Unpacking the health gap

Women face discrimination in the work place, in academia…and in their own doctor’s offices

Emma Murray, Opinions Editor

Women today are some of the most powerful beings on the planet. We have to deal with irregular hormone balances and bodily struggles once a month for an average of 50 years, all for the hopes to literally give life to another being. That being said, it is pretty safe to say that we know our own bodies. So why is it that when women go to their doctors with significant concerns about their bodies and their health, they are not taken as seriously as men, statistically? This is a rarely discussed topic referred to as “the health gap,” a serious issue that must be solved.

Similar in nature to the well-known wage gap, the health gap refers to differences in treatment between men and women when it comes to medical care. This topic is rarely discussed, despite how common it is. Many women are told by doctors that they are simply “overreacting” or “thinking too deeply into things” when they go to their doctor with genuine concerns.

A situation like this happened with Jennifer Billock, a writer for the BBC. In her 2018 article “Pain Bias: The Health Inequality Rarely Discussed,” when she went to the doctor, complaining about severe pain in her chest and abdominal region, her doctor had told her that “like a lot of women, she was paying too much attention to her body” and recommended her to just relax and ignore the issue. When her consistent pain had continued, she ended up going to the emergency room with severe chest pains and a heart rate hitting 220 beats per minute (the average resting heart rate for women being 60 – 100 beats per minute). The ER crew reassured her though that it was “just a panic attack.” They then gave her a Xanax and sent her home. After nine years of struggling with this pain every month, she finally figured out that she was not alone. Severe chest pains, along with other symptoms, is a sign of endometriosis.

Endometriosis is a fairly common disease impacting between 6 and 10% of all females, according to the National Institutes of Health. Endometriosis occurs when tissue that normally grows inside of a uterus grows outside of it instead. This tissue can spread into one’s lungs and chest, causing chest pains and racing heart rate, like in Billock’s case. An Endometriosis diagnosis, according to speakendo.com, can take anywhere from 6-10 years to diagnose. Many times it is often just dismissed as “having bad period symptoms,” which is especially true for younger women. On average, 1 out of 3 women have to consult 3 to 4 doctors before properly diagnosing this disease.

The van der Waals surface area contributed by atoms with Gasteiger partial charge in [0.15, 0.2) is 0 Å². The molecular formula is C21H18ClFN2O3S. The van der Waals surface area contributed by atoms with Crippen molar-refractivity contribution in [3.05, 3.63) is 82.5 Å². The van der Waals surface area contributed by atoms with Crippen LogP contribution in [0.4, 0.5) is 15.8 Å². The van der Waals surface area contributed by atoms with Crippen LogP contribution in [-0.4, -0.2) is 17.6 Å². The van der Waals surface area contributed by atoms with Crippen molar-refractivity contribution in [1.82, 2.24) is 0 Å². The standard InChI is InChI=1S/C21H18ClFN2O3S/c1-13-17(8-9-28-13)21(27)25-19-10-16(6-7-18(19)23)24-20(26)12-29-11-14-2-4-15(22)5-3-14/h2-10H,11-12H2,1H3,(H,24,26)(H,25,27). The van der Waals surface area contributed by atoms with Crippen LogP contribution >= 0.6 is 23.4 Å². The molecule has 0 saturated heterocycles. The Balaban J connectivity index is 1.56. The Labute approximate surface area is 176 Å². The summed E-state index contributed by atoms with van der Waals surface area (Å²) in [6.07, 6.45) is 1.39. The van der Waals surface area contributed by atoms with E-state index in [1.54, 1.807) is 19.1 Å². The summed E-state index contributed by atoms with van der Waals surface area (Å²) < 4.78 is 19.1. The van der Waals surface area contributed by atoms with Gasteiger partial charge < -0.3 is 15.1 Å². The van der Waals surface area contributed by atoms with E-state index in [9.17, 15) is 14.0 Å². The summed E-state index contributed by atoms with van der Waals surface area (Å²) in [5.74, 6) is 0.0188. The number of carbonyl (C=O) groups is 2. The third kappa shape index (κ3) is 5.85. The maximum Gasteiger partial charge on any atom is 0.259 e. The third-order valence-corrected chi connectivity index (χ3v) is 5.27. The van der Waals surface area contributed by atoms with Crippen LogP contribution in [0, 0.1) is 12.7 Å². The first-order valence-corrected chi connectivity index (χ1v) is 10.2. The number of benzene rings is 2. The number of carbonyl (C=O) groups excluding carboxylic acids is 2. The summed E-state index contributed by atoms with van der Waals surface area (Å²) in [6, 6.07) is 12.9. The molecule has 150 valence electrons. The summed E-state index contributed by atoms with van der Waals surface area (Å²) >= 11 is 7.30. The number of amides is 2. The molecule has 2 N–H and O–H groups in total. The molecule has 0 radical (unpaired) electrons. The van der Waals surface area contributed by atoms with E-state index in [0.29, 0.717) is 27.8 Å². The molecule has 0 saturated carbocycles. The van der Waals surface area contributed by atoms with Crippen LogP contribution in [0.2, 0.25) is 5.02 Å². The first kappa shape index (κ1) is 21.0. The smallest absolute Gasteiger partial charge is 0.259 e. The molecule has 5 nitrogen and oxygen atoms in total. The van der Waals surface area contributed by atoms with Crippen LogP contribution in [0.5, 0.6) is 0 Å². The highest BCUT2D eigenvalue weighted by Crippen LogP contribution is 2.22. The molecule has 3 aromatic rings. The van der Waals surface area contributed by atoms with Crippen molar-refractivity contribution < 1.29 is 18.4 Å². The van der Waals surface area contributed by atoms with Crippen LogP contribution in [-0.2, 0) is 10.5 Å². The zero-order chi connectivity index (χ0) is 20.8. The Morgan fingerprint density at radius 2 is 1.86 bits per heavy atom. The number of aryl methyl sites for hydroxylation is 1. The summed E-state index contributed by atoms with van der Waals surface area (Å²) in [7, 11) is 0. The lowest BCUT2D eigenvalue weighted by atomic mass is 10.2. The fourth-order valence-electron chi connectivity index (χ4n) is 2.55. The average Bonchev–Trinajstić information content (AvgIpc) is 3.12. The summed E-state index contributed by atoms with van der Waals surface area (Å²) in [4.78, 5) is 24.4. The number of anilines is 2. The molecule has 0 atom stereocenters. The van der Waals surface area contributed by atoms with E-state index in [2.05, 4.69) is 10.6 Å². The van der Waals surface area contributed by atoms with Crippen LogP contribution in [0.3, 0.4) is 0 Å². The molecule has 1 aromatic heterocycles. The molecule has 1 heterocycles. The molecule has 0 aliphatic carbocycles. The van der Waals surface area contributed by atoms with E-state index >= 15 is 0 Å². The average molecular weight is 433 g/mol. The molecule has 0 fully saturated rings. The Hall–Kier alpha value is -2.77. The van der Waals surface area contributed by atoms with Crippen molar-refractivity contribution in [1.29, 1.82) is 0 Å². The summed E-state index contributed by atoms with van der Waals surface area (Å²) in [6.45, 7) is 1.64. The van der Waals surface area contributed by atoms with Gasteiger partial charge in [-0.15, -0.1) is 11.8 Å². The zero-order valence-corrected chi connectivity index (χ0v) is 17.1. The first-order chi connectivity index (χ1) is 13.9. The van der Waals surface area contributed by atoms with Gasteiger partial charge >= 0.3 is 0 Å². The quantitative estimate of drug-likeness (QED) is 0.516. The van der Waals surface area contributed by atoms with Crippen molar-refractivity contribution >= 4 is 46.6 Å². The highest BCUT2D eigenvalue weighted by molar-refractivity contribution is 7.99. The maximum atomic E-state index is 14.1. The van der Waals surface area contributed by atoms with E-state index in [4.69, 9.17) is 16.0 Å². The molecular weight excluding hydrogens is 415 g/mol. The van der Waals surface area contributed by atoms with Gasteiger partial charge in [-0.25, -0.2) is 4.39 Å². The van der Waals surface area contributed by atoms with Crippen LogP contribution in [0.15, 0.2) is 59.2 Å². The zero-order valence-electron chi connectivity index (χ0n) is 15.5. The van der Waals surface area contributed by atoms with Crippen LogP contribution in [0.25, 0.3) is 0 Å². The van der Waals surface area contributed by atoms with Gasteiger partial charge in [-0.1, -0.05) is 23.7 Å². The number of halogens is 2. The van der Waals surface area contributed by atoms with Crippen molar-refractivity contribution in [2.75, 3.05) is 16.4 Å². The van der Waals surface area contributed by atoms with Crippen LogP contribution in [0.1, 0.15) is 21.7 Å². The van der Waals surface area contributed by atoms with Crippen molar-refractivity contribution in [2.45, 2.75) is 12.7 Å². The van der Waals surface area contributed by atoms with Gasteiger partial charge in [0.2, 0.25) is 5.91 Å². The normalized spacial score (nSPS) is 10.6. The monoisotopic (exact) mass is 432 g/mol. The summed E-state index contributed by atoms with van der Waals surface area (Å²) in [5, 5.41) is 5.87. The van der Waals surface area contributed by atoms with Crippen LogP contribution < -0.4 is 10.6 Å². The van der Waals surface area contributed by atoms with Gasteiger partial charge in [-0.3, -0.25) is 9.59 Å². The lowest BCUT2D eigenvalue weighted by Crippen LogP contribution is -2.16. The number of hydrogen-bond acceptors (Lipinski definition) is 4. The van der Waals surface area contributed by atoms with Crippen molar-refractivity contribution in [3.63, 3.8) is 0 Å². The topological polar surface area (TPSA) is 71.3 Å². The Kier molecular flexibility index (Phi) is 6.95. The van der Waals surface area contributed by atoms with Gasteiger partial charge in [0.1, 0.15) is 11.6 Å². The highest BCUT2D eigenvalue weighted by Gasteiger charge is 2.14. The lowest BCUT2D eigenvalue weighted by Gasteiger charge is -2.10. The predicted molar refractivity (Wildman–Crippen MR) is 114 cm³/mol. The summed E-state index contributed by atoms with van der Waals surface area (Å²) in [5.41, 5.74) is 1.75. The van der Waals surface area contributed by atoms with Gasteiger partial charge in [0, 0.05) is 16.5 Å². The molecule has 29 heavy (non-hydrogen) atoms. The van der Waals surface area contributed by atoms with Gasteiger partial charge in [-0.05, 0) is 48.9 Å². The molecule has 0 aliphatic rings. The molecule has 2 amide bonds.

This, unsurprisingly, is not the only area in medicine where women are viewed as being overdramatic. World-famous athlete Serena Williams was one of these women and it almost caused her to lose her life. Williams became a mother in 2017 when she gave birth to her daughter, Alexis. In a 2018 CNN article about her birth experience, Williams knew she had a pre-existing condition that made her prone to blood clots at the time of her giving birth. When she was having trouble breathing during labor, she “immediately assumed that she was having another pulmonary embolism,” which is when a blood clot gets lodged in an artery in a lung. She alerted a nurse on what was happening and knew that she needed a CT scan and a blood thinner. But the nurse told her that the pain medication must have confused her, and instead, the doctor had performed an ultrasound on her legs. After the ultrasound had revealed nothing, she then went for a CT scan and it was there that several blood clots were revealed to doctors. She is not the only woman to experience complications and near-death experiences during and after labor.

In results collected from the CDC, about 700 women die each year in the United States due to pregnancy or delivery complications, and complications affect more than 50,000 women annually. Not only that, but the risk of pregnancy-related death is 3 to 4 times as high for Black women as it is for white women. This, according to Dr. Ana Langer in an article written by the American Heart Association, is because “Basically, Black women are undervalued. They are not monitored as carefully as white women are. When they do present with symptoms, they are often dismissed.”

All of that being said, women need to be listened to when it comes to their bodies. The female body is genetically designed to endure extreme amounts of pain at once. That means, when we come to our doctor with genuine concerns about the pains in our bodies, we deserve to be listened to and not dismissed because “we are thinking into it” or “we are just being overdramatic.” We are not and we do not deserve to feel as though we are.